Capricorn, FirstRand ‘busy correcting’
Jo-Maré Duddy – The share prices of both Capricorn Investment Group and FirstRand Namibia last week closed at the its levels in years, a reflection that tough economic times are expected to continue.
FirstRand Namibia, previously FNB Namibia Holdings, Friday closed at N$44.50 per share on the Local Index of the Namibian Stock Exchange (NSX), a drop of 39c or 0.9% compared to the previous week’s closing price. Capricorn shed 38c or 2.3% to close the week at N$16.49 per share.
“The prices came down slightly in the last few days, but the share price has been correcting since the start of the year. Capricorn is down 8.3% while FirstRand is down 4.6% year to date,” says Dylan van Wyk, senior analyst at Cirrus Capital.
The N$2.13 per share which FirstRand lost from the end of last year to Friday’s close means the group’s total market capitalisation fell by about N$570 million. Capricorn’s share price drop of N$1.51 resulted in its total market capitalisation shrinking by some N$743 million.
At the close of business Friday, FirstRand’s total market capitalisation stood at approximately N$11.9 billion, still the biggest on the Local Index. At about N$8.56 billion, Capricorn was the third biggest. Namibia Breweries, with a total market cap of nearly N$9.3 billion, was the second biggest company.
Commenting on FirstRand and Capricorn’s share price movements, Van Wyk said: “For the most part, share prices reflect the expected future cash flows that can be generated from a security, which is greatly influenced by the expected growth rates in distributable profits.
“On that note the lower share prices reflect the slower expected growth in private sector credit extension as well as the economy as a whole,” Van Wyk said.
The latest figures released by the Bank of Namibia (BoN) show private sector credit extension (PSCE) grew by 6.3% on an annual basis in July. In July 2017, growth was 6.6%.
“From January to July 2018 the PSCE growth averaged 6.0% compared to a high of 16.0% seen in 2013 and 2015,” Simonis Storm says in its latest Fixed Income and Economics Report.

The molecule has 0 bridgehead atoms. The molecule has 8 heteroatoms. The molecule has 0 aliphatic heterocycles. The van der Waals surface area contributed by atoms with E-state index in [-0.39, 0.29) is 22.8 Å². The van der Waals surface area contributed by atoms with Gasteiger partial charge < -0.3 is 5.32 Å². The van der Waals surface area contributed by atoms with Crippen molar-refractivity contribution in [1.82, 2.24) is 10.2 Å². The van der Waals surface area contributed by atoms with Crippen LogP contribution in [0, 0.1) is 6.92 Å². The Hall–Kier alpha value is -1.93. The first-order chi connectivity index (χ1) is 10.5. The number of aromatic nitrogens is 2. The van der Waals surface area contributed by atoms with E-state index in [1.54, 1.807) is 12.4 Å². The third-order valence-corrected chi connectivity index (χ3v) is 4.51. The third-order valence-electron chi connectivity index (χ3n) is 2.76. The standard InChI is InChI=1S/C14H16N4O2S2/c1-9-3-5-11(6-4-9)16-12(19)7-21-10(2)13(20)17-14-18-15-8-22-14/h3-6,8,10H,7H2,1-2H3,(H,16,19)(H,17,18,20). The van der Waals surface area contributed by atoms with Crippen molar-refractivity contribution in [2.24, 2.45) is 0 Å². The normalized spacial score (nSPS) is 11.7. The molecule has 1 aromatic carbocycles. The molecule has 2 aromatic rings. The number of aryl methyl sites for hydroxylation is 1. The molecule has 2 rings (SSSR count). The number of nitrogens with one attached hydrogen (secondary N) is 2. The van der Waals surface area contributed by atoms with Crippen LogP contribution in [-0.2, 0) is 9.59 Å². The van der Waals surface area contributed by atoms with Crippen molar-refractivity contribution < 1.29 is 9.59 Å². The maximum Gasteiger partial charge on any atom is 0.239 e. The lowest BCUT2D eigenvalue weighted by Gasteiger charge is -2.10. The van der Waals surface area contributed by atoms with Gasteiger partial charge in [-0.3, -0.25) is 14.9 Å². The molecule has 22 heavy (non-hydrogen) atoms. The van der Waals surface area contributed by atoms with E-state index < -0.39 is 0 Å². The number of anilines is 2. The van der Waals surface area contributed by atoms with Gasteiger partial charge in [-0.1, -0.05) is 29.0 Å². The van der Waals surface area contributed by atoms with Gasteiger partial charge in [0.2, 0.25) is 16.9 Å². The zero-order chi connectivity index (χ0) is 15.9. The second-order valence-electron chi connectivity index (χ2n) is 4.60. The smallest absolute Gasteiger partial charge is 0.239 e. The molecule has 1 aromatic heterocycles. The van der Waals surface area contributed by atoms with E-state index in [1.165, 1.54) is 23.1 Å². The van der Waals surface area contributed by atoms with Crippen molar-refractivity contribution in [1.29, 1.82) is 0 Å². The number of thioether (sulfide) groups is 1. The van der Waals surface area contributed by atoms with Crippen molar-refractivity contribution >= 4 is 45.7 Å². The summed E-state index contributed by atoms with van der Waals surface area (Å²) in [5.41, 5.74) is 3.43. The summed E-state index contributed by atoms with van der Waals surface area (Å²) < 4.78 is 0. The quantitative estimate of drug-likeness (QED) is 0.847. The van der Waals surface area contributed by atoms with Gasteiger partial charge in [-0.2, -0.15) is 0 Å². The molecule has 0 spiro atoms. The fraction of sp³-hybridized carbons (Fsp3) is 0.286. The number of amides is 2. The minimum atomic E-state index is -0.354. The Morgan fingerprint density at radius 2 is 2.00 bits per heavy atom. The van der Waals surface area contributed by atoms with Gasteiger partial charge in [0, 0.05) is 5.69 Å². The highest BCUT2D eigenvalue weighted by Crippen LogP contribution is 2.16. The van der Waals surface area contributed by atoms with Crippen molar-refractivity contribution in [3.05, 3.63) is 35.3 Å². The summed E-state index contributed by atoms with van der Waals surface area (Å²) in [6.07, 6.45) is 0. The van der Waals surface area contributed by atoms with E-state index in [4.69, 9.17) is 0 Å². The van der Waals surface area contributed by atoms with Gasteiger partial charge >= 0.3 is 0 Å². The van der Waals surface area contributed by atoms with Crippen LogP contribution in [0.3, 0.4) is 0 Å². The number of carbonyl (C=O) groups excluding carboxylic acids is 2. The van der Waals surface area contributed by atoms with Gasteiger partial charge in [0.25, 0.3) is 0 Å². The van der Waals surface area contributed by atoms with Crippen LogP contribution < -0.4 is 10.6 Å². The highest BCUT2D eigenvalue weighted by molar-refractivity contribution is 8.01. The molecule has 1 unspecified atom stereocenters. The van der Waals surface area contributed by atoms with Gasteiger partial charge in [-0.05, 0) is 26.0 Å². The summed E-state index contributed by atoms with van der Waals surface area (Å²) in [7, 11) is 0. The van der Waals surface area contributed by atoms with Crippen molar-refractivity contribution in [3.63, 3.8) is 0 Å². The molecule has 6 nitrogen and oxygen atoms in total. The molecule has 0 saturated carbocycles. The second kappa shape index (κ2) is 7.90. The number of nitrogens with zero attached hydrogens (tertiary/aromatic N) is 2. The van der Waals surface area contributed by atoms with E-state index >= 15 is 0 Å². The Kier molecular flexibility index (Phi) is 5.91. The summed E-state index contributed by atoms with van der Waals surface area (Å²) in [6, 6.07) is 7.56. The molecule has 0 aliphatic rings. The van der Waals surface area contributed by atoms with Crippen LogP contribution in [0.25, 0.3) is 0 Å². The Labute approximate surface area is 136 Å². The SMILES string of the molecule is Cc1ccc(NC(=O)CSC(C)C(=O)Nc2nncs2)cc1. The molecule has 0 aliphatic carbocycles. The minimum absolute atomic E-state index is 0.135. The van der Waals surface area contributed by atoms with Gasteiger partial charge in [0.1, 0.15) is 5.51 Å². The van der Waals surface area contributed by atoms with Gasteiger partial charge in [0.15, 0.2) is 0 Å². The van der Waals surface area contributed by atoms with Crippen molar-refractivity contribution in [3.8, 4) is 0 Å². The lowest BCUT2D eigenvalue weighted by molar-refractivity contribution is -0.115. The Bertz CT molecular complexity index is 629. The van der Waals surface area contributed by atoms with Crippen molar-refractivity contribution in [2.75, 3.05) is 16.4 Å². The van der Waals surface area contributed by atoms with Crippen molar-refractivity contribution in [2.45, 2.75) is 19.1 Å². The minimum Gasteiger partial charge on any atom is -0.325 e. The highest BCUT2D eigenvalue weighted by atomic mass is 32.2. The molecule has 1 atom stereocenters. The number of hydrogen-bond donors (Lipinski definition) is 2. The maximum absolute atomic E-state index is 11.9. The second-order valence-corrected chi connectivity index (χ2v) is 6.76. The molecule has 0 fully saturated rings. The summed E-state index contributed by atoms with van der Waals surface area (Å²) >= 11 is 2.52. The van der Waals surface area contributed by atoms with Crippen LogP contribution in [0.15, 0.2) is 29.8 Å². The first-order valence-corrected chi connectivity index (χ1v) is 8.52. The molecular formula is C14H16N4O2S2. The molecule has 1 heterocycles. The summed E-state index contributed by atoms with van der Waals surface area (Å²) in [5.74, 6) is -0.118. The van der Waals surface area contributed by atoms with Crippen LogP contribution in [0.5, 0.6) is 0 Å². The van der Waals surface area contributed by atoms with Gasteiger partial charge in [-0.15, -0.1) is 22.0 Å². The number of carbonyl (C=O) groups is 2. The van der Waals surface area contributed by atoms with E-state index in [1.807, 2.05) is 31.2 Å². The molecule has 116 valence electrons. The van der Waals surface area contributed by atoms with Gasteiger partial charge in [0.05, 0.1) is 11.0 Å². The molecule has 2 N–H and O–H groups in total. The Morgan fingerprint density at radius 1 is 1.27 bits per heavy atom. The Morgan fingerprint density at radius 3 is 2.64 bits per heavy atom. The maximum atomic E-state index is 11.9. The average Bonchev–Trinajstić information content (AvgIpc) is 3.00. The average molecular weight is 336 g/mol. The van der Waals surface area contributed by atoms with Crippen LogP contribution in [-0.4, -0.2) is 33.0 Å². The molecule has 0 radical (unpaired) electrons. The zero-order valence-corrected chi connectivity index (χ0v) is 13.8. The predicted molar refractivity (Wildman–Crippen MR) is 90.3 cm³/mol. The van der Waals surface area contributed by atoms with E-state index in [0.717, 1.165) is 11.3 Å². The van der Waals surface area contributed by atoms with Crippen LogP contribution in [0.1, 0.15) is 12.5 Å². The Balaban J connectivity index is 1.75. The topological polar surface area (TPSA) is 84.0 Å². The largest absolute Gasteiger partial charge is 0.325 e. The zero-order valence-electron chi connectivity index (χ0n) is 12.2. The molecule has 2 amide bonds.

Megameno Shetunyenga, analyst at Simonis Storm, says share prices dropped in line with the decline in normalised earnings, which are a reflection of a more challenging macroeconomic environment.
“We like the fact that it’s finally being reflected in share performances,” Shetunyenga says.
For its financial year ended June 2018, FirstRand reported a decrease in basic earnings per share (EPS) and headline earnings per share (HEPS).
FirstRand’s EPS was 398.1c, nearly 5% lower than that of 2017. The group’s HEPS - the most widely watched profit gauge which strips out certain one-off items – was 397.9c, down 4.4%.
Capricorn reported an EPS of 180.6c for its 2018 book-year, an increase of 0.1% compared to the 2017 financial year. HEPS came in at 157.9c, 13.1% lower than the previous year.
Van Wyk says “my feeling has always been that the Namibian banks have robust business models. One should concentrate on the long term, through the cycle, earnings potential of these entities, which I believe remain intact”.
“The next couple of years may not shoot the lights out, as growth expectation remain low. However, if prices continue to correct, it may present a good valuation level to buy these securities,” he says.
Simonis Storm currently has a “sell” recommendation for both FirstRand and Capricorn. Its target price for FirstRand is N$41.00 per share, and for Capricorn it is N$16.755c.